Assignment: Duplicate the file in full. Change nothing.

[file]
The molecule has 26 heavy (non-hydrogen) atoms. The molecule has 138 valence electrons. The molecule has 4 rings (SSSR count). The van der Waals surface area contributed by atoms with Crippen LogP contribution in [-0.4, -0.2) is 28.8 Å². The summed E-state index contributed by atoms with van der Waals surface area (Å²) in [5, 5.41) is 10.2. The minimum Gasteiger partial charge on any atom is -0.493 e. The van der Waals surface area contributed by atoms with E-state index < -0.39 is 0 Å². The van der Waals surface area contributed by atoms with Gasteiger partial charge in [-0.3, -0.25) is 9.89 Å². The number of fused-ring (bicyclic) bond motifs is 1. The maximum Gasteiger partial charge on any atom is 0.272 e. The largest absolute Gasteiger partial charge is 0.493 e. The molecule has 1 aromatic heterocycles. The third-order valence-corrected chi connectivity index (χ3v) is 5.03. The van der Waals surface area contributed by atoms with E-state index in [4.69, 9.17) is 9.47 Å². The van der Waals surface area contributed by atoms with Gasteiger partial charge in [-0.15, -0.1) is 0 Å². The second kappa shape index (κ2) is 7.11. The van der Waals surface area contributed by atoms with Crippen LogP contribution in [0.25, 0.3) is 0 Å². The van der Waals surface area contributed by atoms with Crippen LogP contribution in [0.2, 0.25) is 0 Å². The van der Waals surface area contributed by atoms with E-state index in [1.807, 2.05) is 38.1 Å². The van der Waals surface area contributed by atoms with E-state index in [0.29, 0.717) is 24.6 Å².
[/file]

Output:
The molecule has 26 heavy (non-hydrogen) atoms. The molecule has 138 valence electrons. The molecule has 4 rings (SSSR count). The van der Waals surface area contributed by atoms with Crippen LogP contribution in [-0.4, -0.2) is 28.8 Å². The summed E-state index contributed by atoms with van der Waals surface area (Å²) in [5, 5.41) is 10.2. The minimum Gasteiger partial charge on any atom is -0.493 e. The van der Waals surface area contributed by atoms with E-state index < -0.39 is 0 Å². The van der Waals surface area contributed by atoms with Gasteiger partial charge in [-0.3, -0.25) is 9.89 Å². The number of fused-ring (bicyclic) bond motifs is 1. The maximum Gasteiger partial charge on any atom is 0.272 e. The largest absolute Gasteiger partial charge is 0.493 e. The molecule has 1 aromatic heterocycles. The third-order valence-corrected chi connectivity index (χ3v) is 5.03. The van der Waals surface area contributed by atoms with E-state index in [4.69, 9.17) is 9.47 Å². The van der Waals surface area contributed by atoms with Gasteiger partial charge in [-0.15, -0.1) is 0 Å². The second kappa shape index (κ2) is 7.11. The van der Waals surface area contributed by atoms with Crippen LogP contribution in [0.25, 0.3) is 0 Å². The van der Waals surface area contributed by atoms with Crippen LogP contribution in [0.2, 0.25) is 0 Å². The van der Waals surface area contributed by atoms with E-state index in [1.807, 2.05) is 38.1 Å². The van der Waals surface area contributed by atoms with E-state index in [0.29, 0.717) is 24.6 Å².